Moderate Islamists claim their party is set for victory in Tunisia’s historic first free election.
With counting now well underway, most forecasts point to the Ennahda party emerging with the biggest share of the vote, an outcome that worries secularists and could be replicated in other Arab states when they hold their own post-Arab Spring elections.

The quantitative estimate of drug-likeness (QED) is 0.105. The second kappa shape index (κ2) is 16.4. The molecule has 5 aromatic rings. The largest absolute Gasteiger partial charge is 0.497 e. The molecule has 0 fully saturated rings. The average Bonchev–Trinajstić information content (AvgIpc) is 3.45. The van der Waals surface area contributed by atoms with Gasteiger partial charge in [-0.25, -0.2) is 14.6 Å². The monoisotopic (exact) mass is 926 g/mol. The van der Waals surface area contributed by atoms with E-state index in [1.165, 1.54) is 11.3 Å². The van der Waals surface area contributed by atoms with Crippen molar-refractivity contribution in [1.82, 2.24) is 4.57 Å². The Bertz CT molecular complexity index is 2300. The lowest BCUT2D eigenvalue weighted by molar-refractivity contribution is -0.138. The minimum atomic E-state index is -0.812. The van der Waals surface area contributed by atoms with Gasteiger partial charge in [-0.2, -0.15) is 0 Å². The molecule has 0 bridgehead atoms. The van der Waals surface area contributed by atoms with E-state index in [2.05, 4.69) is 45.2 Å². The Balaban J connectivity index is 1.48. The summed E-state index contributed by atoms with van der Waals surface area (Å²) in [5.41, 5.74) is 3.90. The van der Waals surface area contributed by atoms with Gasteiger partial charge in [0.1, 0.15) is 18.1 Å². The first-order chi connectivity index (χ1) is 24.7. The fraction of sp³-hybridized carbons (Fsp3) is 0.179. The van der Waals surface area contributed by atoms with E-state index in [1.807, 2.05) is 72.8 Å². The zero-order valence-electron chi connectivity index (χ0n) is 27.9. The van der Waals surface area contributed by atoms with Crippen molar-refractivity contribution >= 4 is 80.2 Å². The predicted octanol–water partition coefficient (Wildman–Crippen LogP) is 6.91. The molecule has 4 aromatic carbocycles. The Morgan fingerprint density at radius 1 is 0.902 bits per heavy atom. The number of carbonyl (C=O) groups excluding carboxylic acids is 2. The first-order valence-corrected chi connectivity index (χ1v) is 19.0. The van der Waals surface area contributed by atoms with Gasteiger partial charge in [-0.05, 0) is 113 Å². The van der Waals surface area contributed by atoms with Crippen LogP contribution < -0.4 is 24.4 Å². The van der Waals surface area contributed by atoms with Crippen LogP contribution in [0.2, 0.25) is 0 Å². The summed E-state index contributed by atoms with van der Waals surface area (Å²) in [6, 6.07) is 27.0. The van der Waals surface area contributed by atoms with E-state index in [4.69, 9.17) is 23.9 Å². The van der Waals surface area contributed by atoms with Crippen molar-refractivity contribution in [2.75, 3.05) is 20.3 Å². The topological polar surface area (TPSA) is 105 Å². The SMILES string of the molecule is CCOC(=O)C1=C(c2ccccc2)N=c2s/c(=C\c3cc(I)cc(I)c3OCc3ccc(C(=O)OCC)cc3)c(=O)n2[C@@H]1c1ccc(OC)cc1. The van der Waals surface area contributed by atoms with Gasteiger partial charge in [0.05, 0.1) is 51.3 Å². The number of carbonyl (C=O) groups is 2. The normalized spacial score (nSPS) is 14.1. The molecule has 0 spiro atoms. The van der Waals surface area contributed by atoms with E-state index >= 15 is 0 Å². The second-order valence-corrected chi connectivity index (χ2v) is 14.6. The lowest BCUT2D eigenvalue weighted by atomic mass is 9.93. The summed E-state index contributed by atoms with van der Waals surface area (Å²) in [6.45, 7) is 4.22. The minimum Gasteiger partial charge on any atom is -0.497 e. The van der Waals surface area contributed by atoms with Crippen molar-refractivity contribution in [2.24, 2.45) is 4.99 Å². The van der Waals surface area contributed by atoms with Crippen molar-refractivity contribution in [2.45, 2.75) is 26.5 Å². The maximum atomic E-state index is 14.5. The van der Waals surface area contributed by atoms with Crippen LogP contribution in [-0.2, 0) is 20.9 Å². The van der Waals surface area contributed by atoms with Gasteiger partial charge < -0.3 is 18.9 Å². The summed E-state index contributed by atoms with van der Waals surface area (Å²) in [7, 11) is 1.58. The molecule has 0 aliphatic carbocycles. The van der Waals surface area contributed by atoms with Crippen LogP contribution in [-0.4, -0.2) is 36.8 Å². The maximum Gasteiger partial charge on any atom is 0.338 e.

Turnout was more than 90 percent – a sign of people’s determination to exercise their new democratic rights, according to the election commission president, Kamel Jendoubi.
“It proves that Tunisians have regained self-confidence, it also shows that transparent and democratic elections are possible in a region like ours,” he says.
The 217 seat assembly Tunisians are electing will write a new constitution, choose a new interim government and set dates for parliamentary and presidential elections.
With an unexpectedly large number of ballots to count, election officials say results are not likely to be announced before Tuesday.